It's a zombie drug. Me and my fellow users began to rot, quite literally. The poison filled our veins and we knew it was poison, a Krokodil that would eat us up before too long, but it was all we had. My dream-worlds changed accordingly. I went beyond the golden cities, to strange places with soft and spongy grounds. The forms were wrong, and the people I saw were wronger. At least I fit in. My astral body was as twisted and squamous as my real one was becoming. The black tips of my decaying fingers made me feel safe, protected, and I found some grim enjoyment in the nightmarish visions that I saw. They fit my soul, which was also dark and twisted.

    The highs of Krokodil end quickly, and I couldn't dream for long. 90 minutes after shooting up, I'd have to cook again. For all that, my dreams seemed closer and closer.

    There were deaths among my friends, far more than we had on good, clean heroin. Before they died, they rotted. Some looked for help. I never even thought of it. What was worth living for, in this shallow world? Now I saw the deeper realms, and the suffering of my old life seemed so hollow. I came to realize that my visions were true. I came to consciousness one day and saw my leg rotting, almost gnawed away by the Krokodil. I wrapped it well in plastic wrap, from the stumps where the toes were to the knee, and cooked up again.

    There were whispers among the twisted people, in the soft land. They spoke of a crawling chaos, a force that even the Gods feared. Fear is a beautiful emotion, and seemed to fill me in places that had felt emptiness before. It filled me better than any drug. More and more of my time was spent on this quest through the dreamlands, and I found I could barely move in the waking world. My body was stiff, my hands black and bloated. The foot on my wrapped leg had stopped moving at my command, but I hardly noticed. I felt the cold winter air, and exhaustion, and smelled the stench of iodine that was ever-present. It was unimportant.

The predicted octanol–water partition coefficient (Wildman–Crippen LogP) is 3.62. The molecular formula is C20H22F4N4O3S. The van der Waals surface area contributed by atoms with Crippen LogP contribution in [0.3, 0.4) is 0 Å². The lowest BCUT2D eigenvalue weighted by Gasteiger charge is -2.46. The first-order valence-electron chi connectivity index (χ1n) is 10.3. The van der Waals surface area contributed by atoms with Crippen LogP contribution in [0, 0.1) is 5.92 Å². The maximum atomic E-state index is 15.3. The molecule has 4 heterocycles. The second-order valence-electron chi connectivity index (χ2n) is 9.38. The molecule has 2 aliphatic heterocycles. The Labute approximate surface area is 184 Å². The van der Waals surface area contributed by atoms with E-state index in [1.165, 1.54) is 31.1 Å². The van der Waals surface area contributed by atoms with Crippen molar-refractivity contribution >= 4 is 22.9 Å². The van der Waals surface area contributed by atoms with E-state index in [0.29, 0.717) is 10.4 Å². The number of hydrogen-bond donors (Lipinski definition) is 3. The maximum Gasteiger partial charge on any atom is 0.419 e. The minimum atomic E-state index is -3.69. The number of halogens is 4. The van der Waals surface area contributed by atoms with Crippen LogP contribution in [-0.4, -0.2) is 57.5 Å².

I think the Krokodil may be alive. Desomorphine brings it to us, but it isn't just a chemical that means nothing. Somewhere, in the deeper world, it has a soul. In the real world. Outside of Earth and its petty concerns, and shallow, dreary Russia. It reaches out, it spreads into us, consumes us. Wants to spread further, and I want to help it. The Krokodil is eating me, and spreading. Eating Mother Russia, spreading. Will find a stronger foothold. I will use the rest of my strength in the dreamlands, seek out the Krokodil, serve it. Maybe my body, my used-up body, can be the new vessel, and the Crawling Chaos will be free to spread through the shallow world.

    I unwrapped my leg and its bones were bare and white. The foot at the bottom is soft, almost liquid, hanging away and stinking of iodine. I pray that the stench of my rotting flesh is a worthy vessel.